Reports suggest President Trump had a heated phone call with Australian PM Malcolm Turnbull
Donald Trump has slammed a deal made to take refugees from Australia, amid reports of a heated phone call with its prime minister.
On Twitter, the US president said he would "study this dumb deal" over "illegal immigrants", referring to an agreement reached between Australia and the Obama administration late last year.
Do you believe it? The Obama Administration agreed to take thousands of illegal immigrants from Australia. Why? I will study this dumb deal!— Donald J. Trump (@realDonaldTrump) February 2, 2017
Under the terms of the deal, the US would re-settle up to 1,250 asylum seekers, most of whom are held in processing camps on the Pacific islands of Nauru and Papua New Guinea.
In return, Australia would take refugees from El Salvador, Guatemala and Honduras.
But during Mr Trump's weekend conversation with Australian Prime Minister Malcolm Turnbull, the US president is reported to have described the refugee agreement as "the worst deal ever".
According to The Washington Post, he also accused Mr Turnbull of trying to export the "next Boston bombers", referring to Tamerlan and Dhozkar Tsarnaev, Kyrgyz-born US citizens who set off two bombs at the 2013 Boston marathon.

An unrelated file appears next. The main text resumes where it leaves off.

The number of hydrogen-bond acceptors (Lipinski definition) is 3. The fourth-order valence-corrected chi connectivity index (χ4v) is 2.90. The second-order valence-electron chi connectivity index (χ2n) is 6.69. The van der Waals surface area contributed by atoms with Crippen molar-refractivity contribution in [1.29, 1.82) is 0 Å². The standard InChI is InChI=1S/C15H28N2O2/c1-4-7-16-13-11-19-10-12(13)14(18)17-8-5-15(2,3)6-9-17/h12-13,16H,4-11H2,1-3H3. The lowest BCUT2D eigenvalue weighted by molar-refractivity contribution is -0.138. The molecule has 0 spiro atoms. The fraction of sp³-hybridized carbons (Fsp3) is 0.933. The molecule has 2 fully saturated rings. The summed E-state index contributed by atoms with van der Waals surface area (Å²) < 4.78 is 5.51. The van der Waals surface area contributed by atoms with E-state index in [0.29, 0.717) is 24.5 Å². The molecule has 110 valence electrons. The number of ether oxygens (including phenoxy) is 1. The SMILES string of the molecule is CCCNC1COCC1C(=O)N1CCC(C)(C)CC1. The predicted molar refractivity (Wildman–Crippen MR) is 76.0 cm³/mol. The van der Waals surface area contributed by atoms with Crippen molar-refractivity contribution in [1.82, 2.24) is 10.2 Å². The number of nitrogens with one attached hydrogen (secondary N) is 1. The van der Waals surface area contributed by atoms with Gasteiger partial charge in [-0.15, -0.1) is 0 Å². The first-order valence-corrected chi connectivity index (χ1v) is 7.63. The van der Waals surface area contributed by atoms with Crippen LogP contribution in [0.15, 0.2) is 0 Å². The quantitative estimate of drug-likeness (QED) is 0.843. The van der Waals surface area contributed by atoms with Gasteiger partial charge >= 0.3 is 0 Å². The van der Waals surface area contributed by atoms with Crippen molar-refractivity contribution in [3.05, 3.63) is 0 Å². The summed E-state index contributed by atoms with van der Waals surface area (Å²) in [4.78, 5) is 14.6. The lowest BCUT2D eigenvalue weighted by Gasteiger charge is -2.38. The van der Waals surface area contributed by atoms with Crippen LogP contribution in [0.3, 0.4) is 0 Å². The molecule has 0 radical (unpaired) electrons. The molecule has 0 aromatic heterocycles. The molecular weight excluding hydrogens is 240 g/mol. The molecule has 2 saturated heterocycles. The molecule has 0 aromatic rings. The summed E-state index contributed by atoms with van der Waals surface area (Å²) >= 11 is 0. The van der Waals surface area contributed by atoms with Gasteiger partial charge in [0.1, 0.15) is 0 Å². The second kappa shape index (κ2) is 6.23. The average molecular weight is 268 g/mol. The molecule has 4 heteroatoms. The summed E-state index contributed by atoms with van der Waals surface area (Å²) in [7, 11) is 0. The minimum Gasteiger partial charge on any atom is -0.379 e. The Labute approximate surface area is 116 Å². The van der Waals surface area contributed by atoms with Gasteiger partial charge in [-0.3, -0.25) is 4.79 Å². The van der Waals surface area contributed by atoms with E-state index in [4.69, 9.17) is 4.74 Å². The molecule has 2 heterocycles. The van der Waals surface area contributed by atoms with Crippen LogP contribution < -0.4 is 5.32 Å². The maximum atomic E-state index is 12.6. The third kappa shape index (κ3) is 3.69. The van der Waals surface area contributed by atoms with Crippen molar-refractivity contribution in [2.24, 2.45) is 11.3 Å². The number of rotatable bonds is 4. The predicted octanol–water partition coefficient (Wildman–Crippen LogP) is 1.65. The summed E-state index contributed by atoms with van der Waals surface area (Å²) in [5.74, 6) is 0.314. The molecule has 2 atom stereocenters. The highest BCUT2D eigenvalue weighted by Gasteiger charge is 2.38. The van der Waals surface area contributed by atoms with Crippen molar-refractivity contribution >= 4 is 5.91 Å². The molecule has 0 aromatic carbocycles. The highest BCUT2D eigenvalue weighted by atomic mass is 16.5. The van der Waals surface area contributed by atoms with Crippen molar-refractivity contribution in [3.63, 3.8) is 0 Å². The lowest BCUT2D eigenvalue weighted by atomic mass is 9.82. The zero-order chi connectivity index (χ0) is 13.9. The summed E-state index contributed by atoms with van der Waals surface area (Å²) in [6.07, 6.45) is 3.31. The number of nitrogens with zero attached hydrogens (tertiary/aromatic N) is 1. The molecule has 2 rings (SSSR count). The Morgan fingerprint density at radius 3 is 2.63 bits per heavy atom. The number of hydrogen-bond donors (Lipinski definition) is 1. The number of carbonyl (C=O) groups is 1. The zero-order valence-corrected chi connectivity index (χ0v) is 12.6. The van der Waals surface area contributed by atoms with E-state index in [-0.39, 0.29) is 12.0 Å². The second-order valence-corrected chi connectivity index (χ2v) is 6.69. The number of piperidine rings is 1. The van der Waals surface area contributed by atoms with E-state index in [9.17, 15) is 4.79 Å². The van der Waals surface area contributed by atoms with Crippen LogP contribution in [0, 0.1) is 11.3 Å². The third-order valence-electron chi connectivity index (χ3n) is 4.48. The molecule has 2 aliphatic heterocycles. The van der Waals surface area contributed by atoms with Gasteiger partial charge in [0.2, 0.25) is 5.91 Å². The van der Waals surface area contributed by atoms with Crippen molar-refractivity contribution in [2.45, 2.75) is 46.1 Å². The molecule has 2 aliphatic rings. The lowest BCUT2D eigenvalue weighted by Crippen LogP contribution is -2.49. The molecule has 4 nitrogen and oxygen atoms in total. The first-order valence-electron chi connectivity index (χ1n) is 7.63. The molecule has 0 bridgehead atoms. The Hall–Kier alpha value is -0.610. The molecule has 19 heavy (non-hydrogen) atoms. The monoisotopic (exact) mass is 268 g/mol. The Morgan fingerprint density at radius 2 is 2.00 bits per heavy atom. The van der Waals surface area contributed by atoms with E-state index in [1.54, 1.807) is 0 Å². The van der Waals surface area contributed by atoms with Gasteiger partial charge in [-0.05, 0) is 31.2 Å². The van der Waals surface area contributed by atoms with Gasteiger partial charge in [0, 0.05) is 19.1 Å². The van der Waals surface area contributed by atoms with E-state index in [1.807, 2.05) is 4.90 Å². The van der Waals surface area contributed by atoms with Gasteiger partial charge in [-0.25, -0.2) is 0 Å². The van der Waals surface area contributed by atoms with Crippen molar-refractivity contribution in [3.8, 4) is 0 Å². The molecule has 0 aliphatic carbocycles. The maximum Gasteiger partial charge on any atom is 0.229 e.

Three people were killed in the blast and more than 260 injured.
Mr Trump reportedly told Mr Turnbull: "I don't want these people." He is also reported to have said that he had spoken to four world leaders that day and "this is the worst call by far".
He is reported to have told Mr Turnbull that it was "my intention" to honour the deal, words that would leave him room to back out.
About 25 minutes into the call, which had been expected to last an hour, Mr Turnbull reportedly tried to steer onto other topics, such as Syria.
But Mr Trump had had enough and, despite Australia being one of the US's staunchest allies, he cut their conversation short, the Post said.
Mr Turnbull would not confirm the reports, saying: "It's better that these things - these conversations - are conducted candidly, frankly, privately."
The Australian leader told reporters: "The fact we received the assurance that we did, the fact that it was confirmed, the very extensive engagement we have with the new administration underlines the closeness of the alliance."
There are also mixed messages coming from Washington DC.
White House spokesman Sean Spicer said on Wednesday that Mr Trump had agreed to honour the deal but a White House statement sent to the Australian Broadcasting Corporation on Thursday said Mr Trump was "still considering whether or not he will move forward with this deal at this time".
The State Department also said the US would honour the agreement "out of respect for close ties to our Australian ally and friend".